One of their most acclaimed features is their experimental solar thermal storage system of 9,000 cubic feet of sand and taconite beneath the home's insulated slab. Dr. Eckfeldt calculated heat values in various metals and found taconite pellets, which are almost pure iron oxide, refined from a local low-grade ore, had three times the heat storage capacity of sand or gravel. They bought nearly 20 truckloads from a nearby plant.

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They employ an electric boiler and wood-burning stove in the winter months, as required. When the boiler malfunctioned in December, 2009, for 10 consecutive days of sub-zero weather, the home still stayed at 10° C thanks to its energy-conscious construction. Their measurement and control system is industrial quality to integrate the complex medusa of tubes, thermostats, controllers, fans, pumps and monitors. To achieve net zero energy use, they sell power back to the grid in summer during peak demand to offset what they buy during Minnesota's "dark months."

According to Ms. Schultz, who is accredited to design and evaluate buildings for LEED (Leadership in Energy & Environmental Design) certification, the Passive House designation is more difficult than a LEED rating because it is based strictly on the energy required to run the house - five BTUs per square foot. "One of the shortcomings of LEED is that there is no guarantee your energy model is the same as real-life operating performance," Ms. Schultz says. "The Passive House model is very prescriptive and gives you a baseline. Then they require you to test the performance once it's built. In LEED you can still have a leaky building depending on other points to offset - like rain collection."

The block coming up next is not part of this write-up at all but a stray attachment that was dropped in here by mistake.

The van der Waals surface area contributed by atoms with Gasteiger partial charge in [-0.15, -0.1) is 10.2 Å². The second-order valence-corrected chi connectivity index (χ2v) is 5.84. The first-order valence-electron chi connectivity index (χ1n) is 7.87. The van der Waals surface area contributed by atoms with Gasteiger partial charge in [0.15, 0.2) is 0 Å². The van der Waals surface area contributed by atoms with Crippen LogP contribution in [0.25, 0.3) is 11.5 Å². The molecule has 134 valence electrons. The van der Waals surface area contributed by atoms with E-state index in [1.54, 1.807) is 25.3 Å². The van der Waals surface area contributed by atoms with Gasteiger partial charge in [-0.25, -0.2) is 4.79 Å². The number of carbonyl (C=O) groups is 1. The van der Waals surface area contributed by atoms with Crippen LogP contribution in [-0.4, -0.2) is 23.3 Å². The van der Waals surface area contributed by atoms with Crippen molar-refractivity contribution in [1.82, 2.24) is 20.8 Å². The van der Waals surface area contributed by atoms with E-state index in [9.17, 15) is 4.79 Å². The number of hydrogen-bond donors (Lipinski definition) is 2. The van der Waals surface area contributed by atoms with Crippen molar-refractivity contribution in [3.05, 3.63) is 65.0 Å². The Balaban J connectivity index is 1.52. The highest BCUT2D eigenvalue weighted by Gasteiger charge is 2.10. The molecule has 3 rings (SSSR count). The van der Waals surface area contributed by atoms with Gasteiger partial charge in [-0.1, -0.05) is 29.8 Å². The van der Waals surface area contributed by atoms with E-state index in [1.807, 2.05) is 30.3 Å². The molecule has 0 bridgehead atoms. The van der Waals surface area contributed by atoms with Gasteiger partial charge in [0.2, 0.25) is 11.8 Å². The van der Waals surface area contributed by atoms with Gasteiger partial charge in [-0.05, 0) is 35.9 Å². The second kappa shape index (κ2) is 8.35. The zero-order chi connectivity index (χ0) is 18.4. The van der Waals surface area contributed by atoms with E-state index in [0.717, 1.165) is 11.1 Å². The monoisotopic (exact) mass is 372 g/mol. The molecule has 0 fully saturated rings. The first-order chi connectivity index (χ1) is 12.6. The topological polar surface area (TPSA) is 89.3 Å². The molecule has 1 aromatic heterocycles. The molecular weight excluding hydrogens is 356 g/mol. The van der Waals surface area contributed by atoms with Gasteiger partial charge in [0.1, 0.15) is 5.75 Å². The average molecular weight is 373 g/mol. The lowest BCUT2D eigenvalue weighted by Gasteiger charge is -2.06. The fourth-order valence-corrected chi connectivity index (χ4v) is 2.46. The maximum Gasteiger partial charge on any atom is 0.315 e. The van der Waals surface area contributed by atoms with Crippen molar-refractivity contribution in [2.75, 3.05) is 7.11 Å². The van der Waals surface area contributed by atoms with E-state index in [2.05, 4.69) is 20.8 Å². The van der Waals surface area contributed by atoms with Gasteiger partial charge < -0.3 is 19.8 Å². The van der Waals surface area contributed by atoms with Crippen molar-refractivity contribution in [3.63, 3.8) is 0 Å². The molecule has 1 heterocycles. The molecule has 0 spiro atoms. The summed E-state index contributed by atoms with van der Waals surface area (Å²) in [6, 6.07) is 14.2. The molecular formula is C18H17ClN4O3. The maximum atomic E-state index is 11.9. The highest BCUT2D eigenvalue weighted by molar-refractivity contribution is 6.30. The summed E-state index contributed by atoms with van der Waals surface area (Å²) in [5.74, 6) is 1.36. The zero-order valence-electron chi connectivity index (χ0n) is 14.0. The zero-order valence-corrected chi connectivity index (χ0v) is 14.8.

The couple says their windows and doors are castle worthy - big, beautiful and amazingly engineered. Some weigh a ton each and sailed from Germany to Montreal, then overland to Minnesota by train and truck. Ms. Schultz and a German-speaking Amish friend did a factory tour prior to buying Mueller windows. "There were high performance windows in fibreglass but I did a Life Cycle Assessment (LCA) of sustainability and wood is best," says Ms. Schultz who laughs, "they are filled with krypton gas but they may as well have been kryptonite."

The couple recognizes their 2,134-square-foot home, at $500 per square foot conservatively, may not have payback in their lifetime. Asked what she would do differently, Ms. Schultz did not hesitate. "I would make the design simpler," she says. "But it is hard not to love it - I did not expect the comfort level."

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Christopher Straka, principal with Vert Design, admires the pioneer work of the Isabella Eco Home. Mr. Straka, an environmental designer, received certification early in 2011 for Canada's first Passive House, the Rideau Residences, in Ottawa. A key attribute is that the windows and heating equipment, made in Canada, kept costs to about $235 a square foot. "That is comparable to a custom home at about $200-$225 per square foot," Mr. Straka says.

Mr. Straka notes that Canadian building codes lag, even with a tradition of field research that dates to the Saskatchewan House in the 1970s. He hopes that the principles of passive energy efficiency can be more widely legislated. "The bottom line is - we pay for energy," he says. "The Passive House movement is the future of green building."

Special to The Globe and Mail